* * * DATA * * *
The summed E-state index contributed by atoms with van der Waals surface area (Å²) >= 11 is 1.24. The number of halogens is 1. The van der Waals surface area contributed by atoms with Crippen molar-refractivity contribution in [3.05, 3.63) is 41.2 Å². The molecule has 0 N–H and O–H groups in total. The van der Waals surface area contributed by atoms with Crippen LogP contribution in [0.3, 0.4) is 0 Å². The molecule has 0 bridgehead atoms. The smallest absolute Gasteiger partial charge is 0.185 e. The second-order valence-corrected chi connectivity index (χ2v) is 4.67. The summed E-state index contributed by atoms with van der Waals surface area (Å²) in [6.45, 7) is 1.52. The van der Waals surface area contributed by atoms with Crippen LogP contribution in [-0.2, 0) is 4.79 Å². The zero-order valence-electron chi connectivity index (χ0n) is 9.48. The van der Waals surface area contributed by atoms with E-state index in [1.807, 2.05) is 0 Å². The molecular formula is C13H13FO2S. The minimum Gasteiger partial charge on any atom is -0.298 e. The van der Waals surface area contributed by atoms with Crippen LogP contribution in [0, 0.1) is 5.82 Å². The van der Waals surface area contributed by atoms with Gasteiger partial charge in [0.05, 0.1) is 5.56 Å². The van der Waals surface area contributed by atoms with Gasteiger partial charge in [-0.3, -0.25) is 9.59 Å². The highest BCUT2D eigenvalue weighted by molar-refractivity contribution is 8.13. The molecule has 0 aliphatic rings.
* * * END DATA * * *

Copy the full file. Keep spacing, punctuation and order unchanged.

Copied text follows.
The summed E-state index contributed by atoms with van der Waals surface area (Å²) >= 11 is 1.24. The number of halogens is 1. The van der Waals surface area contributed by atoms with Crippen molar-refractivity contribution in [3.05, 3.63) is 41.2 Å². The molecule has 0 N–H and O–H groups in total. The van der Waals surface area contributed by atoms with Crippen LogP contribution in [0.3, 0.4) is 0 Å². The molecule has 0 bridgehead atoms. The smallest absolute Gasteiger partial charge is 0.185 e. The second-order valence-corrected chi connectivity index (χ2v) is 4.67. The summed E-state index contributed by atoms with van der Waals surface area (Å²) in [6.45, 7) is 1.52. The van der Waals surface area contributed by atoms with Crippen LogP contribution in [-0.2, 0) is 4.79 Å². The zero-order valence-electron chi connectivity index (χ0n) is 9.48. The van der Waals surface area contributed by atoms with E-state index in [1.807, 2.05) is 0 Å². The molecular formula is C13H13FO2S. The minimum Gasteiger partial charge on any atom is -0.298 e. The van der Waals surface area contributed by atoms with Crippen LogP contribution in [0, 0.1) is 5.82 Å². The van der Waals surface area contributed by atoms with Gasteiger partial charge in [0.05, 0.1) is 5.56 Å². The van der Waals surface area contributed by atoms with Gasteiger partial charge in [-0.3, -0.25) is 9.59 Å². The highest BCUT2D eigenvalue weighted by molar-refractivity contribution is 8.13. The molecule has 0 aliphatic rings.